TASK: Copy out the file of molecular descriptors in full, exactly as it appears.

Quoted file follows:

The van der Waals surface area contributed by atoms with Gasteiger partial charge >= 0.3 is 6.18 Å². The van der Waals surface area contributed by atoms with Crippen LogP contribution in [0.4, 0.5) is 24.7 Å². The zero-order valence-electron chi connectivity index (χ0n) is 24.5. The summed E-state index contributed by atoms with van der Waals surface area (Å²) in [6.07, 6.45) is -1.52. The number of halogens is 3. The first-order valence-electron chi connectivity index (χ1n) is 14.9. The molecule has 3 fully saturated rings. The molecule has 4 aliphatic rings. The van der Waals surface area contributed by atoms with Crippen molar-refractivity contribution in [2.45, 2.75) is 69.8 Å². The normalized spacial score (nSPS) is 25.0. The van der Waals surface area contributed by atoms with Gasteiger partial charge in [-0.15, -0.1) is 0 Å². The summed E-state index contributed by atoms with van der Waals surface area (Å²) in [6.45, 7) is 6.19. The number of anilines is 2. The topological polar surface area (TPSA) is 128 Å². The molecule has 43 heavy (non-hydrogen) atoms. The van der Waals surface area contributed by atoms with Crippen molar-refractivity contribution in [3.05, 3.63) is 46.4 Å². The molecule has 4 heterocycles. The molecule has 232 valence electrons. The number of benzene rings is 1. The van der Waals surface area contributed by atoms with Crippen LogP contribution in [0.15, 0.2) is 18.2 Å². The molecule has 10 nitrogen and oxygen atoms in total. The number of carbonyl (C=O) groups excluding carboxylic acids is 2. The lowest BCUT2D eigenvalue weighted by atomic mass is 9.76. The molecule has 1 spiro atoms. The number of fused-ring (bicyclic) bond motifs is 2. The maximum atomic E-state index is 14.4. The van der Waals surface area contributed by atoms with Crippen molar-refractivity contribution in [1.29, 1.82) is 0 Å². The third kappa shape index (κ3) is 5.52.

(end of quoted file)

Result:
The van der Waals surface area contributed by atoms with Gasteiger partial charge >= 0.3 is 6.18 Å². The van der Waals surface area contributed by atoms with Crippen LogP contribution in [0.4, 0.5) is 24.7 Å². The zero-order valence-electron chi connectivity index (χ0n) is 24.5. The summed E-state index contributed by atoms with van der Waals surface area (Å²) in [6.07, 6.45) is -1.52. The number of halogens is 3. The first-order valence-electron chi connectivity index (χ1n) is 14.9. The molecule has 3 fully saturated rings. The molecule has 4 aliphatic rings. The van der Waals surface area contributed by atoms with Crippen molar-refractivity contribution in [2.45, 2.75) is 69.8 Å². The normalized spacial score (nSPS) is 25.0. The van der Waals surface area contributed by atoms with Gasteiger partial charge in [-0.15, -0.1) is 0 Å². The summed E-state index contributed by atoms with van der Waals surface area (Å²) in [6.45, 7) is 6.19. The number of anilines is 2. The topological polar surface area (TPSA) is 128 Å². The molecule has 43 heavy (non-hydrogen) atoms. The van der Waals surface area contributed by atoms with Crippen molar-refractivity contribution in [3.05, 3.63) is 46.4 Å². The molecule has 4 heterocycles. The molecule has 232 valence electrons. The number of benzene rings is 1. The van der Waals surface area contributed by atoms with Crippen LogP contribution in [0.15, 0.2) is 18.2 Å². The molecule has 10 nitrogen and oxygen atoms in total. The number of carbonyl (C=O) groups excluding carboxylic acids is 2. The lowest BCUT2D eigenvalue weighted by atomic mass is 9.76. The molecule has 1 spiro atoms. The number of fused-ring (bicyclic) bond motifs is 2. The maximum atomic E-state index is 14.4. The van der Waals surface area contributed by atoms with Crippen molar-refractivity contribution in [1.29, 1.82) is 0 Å². The third kappa shape index (κ3) is 5.52.